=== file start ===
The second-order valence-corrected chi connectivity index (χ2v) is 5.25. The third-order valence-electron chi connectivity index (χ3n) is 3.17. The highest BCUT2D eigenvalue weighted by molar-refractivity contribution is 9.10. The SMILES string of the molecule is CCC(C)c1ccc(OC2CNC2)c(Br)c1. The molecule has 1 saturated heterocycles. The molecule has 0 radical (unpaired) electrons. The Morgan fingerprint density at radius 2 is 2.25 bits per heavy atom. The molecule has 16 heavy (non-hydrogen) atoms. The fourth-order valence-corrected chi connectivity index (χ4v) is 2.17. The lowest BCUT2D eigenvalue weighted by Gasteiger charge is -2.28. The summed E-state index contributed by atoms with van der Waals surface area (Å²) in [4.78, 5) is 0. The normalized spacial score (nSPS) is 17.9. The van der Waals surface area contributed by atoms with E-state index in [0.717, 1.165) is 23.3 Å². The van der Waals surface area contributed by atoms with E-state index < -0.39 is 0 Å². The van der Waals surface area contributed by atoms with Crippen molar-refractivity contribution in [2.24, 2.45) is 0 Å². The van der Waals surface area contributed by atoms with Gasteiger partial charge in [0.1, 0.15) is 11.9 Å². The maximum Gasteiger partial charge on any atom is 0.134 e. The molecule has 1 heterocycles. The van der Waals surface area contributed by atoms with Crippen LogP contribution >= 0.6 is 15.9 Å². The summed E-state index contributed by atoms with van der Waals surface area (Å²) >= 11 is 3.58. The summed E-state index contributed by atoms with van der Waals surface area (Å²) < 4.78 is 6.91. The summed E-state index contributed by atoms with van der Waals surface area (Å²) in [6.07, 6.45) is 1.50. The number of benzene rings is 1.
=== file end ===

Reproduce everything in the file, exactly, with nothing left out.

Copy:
The second-order valence-corrected chi connectivity index (χ2v) is 5.25. The third-order valence-electron chi connectivity index (χ3n) is 3.17. The highest BCUT2D eigenvalue weighted by molar-refractivity contribution is 9.10. The SMILES string of the molecule is CCC(C)c1ccc(OC2CNC2)c(Br)c1. The molecule has 1 saturated heterocycles. The molecule has 0 radical (unpaired) electrons. The Morgan fingerprint density at radius 2 is 2.25 bits per heavy atom. The molecule has 16 heavy (non-hydrogen) atoms. The fourth-order valence-corrected chi connectivity index (χ4v) is 2.17. The lowest BCUT2D eigenvalue weighted by Gasteiger charge is -2.28. The summed E-state index contributed by atoms with van der Waals surface area (Å²) in [4.78, 5) is 0. The normalized spacial score (nSPS) is 17.9. The van der Waals surface area contributed by atoms with E-state index in [0.717, 1.165) is 23.3 Å². The van der Waals surface area contributed by atoms with E-state index < -0.39 is 0 Å². The van der Waals surface area contributed by atoms with Crippen molar-refractivity contribution in [2.24, 2.45) is 0 Å². The van der Waals surface area contributed by atoms with Gasteiger partial charge in [0.1, 0.15) is 11.9 Å². The maximum Gasteiger partial charge on any atom is 0.134 e. The molecule has 1 heterocycles. The van der Waals surface area contributed by atoms with Crippen LogP contribution >= 0.6 is 15.9 Å². The summed E-state index contributed by atoms with van der Waals surface area (Å²) >= 11 is 3.58. The summed E-state index contributed by atoms with van der Waals surface area (Å²) < 4.78 is 6.91. The summed E-state index contributed by atoms with van der Waals surface area (Å²) in [6.07, 6.45) is 1.50. The number of benzene rings is 1.